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Our Heritage


Sister Anne Marie Carey of the Sisters of St. Joseph and a number of other interested individuals, met in October 1973 to begin planning for a “halfway house” for clients leaving Withdrawal Management Services and returning to the community. On March 26, 1974 St. Michael’s Halfway Homes was established. The fledgling agency converted a large residence at 277 Rusholme Road into a residence, with space to provide counselling in a home-like environment for men recovering from problematic drinking.  Our Rusholme Road location opened its doors on January 1, 1976.​

In 1978 St. Michael’s Halfway Homes leased a property owned by Toronto Community Housing Corporation at 234 and 236 Carlton Street in order to shelter older, homeless men struggling with alcohol. This new venture was named Matt Talbot House, after the venerable Matt Talbot (see below).


In 1988 St. Michael’s Halfway Homes took possession of another residence located 35 Northumberland Street to serve as a residence for the Treatment program run out of the Rusholme location.


In 1983, 262 Gerrard St. East became the second Matt Talbot House. Two Sisters of St. Joseph lived in residence with the men until 2003, and are remembered for their selfless devotion to the welfare of the agency’s clients.


Today, St. Michael’s Homes (our name was amended in 2005) provides multiple programs to serve a total of 75 individuals in our residential settings and many more on an out-patient basis.


Our founding philosophy and mission continue to inspire and direct us today in offering aid to vulnerable persons seeking an improved quality of life in recovery from substance use and mental health challenges.​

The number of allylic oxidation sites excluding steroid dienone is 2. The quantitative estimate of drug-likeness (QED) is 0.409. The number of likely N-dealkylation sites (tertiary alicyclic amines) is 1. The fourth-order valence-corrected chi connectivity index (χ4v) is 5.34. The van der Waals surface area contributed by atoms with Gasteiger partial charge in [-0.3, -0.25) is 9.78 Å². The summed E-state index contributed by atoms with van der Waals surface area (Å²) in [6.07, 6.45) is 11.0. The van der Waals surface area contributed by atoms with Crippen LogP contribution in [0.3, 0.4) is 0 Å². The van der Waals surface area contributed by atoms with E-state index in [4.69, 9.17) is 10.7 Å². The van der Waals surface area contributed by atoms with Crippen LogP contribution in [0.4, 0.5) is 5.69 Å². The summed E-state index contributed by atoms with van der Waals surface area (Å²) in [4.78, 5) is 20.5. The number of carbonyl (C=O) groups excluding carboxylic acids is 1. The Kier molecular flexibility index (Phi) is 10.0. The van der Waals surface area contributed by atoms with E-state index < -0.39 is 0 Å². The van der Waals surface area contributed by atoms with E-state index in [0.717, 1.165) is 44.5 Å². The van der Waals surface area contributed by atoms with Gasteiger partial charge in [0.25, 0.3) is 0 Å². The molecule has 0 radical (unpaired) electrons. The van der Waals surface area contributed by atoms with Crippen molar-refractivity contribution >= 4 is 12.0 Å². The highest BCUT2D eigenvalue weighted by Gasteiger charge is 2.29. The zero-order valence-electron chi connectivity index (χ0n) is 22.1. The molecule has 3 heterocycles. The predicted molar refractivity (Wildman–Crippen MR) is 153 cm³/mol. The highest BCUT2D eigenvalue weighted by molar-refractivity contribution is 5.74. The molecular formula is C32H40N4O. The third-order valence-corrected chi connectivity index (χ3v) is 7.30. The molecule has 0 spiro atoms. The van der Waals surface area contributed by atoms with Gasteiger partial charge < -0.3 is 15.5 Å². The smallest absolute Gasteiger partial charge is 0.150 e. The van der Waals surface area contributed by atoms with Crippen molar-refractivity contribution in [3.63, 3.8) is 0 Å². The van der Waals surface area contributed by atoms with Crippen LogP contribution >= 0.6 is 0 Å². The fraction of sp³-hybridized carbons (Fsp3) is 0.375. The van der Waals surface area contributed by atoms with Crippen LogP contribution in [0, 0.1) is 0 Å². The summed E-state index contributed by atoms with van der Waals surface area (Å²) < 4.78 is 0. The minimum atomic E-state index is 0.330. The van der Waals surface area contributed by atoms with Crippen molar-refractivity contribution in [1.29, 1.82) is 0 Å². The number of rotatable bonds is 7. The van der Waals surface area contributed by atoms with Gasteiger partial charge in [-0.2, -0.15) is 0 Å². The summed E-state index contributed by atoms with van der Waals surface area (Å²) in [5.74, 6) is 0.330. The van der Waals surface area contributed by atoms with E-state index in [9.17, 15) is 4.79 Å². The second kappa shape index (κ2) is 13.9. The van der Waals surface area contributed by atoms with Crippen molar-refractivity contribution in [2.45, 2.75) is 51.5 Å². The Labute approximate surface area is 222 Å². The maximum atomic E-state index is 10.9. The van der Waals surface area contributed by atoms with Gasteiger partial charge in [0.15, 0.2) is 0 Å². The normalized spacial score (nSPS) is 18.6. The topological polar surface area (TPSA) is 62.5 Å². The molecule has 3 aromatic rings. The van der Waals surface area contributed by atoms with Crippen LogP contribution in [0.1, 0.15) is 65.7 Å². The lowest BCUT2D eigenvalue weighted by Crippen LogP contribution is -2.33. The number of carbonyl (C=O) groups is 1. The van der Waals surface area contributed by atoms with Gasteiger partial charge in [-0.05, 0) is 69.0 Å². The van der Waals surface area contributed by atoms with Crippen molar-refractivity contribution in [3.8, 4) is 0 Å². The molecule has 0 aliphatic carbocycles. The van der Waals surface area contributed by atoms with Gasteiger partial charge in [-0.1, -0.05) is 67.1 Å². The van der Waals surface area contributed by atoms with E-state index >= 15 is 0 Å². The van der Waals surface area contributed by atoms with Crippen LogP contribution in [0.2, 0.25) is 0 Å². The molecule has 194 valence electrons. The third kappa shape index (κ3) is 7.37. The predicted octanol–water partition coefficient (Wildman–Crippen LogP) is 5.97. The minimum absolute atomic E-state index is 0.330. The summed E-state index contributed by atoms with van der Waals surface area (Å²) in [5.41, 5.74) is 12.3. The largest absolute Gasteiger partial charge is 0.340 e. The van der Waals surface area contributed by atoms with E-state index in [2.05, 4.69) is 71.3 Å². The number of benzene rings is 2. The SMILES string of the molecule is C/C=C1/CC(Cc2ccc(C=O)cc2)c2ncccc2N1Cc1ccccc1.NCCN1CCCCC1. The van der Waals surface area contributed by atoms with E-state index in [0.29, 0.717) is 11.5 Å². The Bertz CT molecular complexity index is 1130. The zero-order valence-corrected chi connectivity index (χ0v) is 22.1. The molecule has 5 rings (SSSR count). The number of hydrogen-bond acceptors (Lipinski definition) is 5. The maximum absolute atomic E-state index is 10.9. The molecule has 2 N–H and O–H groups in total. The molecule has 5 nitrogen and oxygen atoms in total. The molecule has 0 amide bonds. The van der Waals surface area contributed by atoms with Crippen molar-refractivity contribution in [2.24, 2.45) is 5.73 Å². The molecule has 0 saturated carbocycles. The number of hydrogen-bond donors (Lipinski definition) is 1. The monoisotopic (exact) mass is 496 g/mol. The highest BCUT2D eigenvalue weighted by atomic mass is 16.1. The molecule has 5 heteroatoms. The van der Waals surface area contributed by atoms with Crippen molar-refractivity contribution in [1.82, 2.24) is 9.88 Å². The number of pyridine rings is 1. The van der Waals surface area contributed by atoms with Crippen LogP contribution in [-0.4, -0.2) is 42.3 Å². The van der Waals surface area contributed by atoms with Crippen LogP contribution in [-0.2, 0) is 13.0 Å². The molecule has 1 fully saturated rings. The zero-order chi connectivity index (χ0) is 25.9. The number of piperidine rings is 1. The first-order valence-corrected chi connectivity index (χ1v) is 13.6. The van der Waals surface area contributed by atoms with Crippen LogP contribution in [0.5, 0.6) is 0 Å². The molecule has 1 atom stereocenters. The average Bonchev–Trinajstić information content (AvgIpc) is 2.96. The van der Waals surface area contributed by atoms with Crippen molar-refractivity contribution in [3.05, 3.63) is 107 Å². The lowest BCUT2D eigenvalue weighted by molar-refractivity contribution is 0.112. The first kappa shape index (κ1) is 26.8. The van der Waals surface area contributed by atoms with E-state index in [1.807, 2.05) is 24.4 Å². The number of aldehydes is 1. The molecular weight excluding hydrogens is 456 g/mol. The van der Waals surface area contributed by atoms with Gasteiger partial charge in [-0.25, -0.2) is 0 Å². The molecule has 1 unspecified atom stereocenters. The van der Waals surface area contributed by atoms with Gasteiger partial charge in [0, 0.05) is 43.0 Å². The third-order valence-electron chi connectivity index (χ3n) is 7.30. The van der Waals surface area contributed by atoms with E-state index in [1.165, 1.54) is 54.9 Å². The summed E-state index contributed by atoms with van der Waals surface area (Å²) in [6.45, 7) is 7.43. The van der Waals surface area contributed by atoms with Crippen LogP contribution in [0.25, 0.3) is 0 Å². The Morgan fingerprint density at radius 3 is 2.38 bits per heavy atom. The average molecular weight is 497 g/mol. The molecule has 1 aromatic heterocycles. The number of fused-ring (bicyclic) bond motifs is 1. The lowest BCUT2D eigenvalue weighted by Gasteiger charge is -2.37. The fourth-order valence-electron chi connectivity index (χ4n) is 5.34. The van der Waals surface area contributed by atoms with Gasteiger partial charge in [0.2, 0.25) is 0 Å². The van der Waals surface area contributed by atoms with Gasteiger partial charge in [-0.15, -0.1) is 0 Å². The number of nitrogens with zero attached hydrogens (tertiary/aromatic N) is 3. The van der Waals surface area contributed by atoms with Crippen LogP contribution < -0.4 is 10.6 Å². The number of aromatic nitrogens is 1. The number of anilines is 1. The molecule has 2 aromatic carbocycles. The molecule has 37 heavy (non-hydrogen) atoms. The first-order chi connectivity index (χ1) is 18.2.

Our Place Community of Hope

In January of 2020, St. Michael's Homes merged with the drop-in location Our Place Community of Hope. 

Our Place Community of Hope provides social engagement for people experiencing mental health issues, building an affirmative and empowering community.


Founded in 1969 Our Place provides a front line response to the changing needs of people living with mental illness. ​In the late 1970’s and early 80’s there was a period of de-institutionalization – with the closing of psychiatric hospitals in favour of community based care. Unfortunately, there were and still are insufficient community services available to support the needs of people living with mental illness.


Our Place Community of Hope assists people in recovery in building skills for independent living and accessing other services and supports. Through its social recreation programs, Our Place continues to supply a safe, stable environment for its membership to meet, connect and build relationships. 


Matt Talbot

Our Supportive Housing program is named for the Venerable Matthew Talbot (1856-1925), an Irish labourer whose remarkable story tells of his recovery from alcoholism. He is informally considered the “Patron Saint of alcoholics.”

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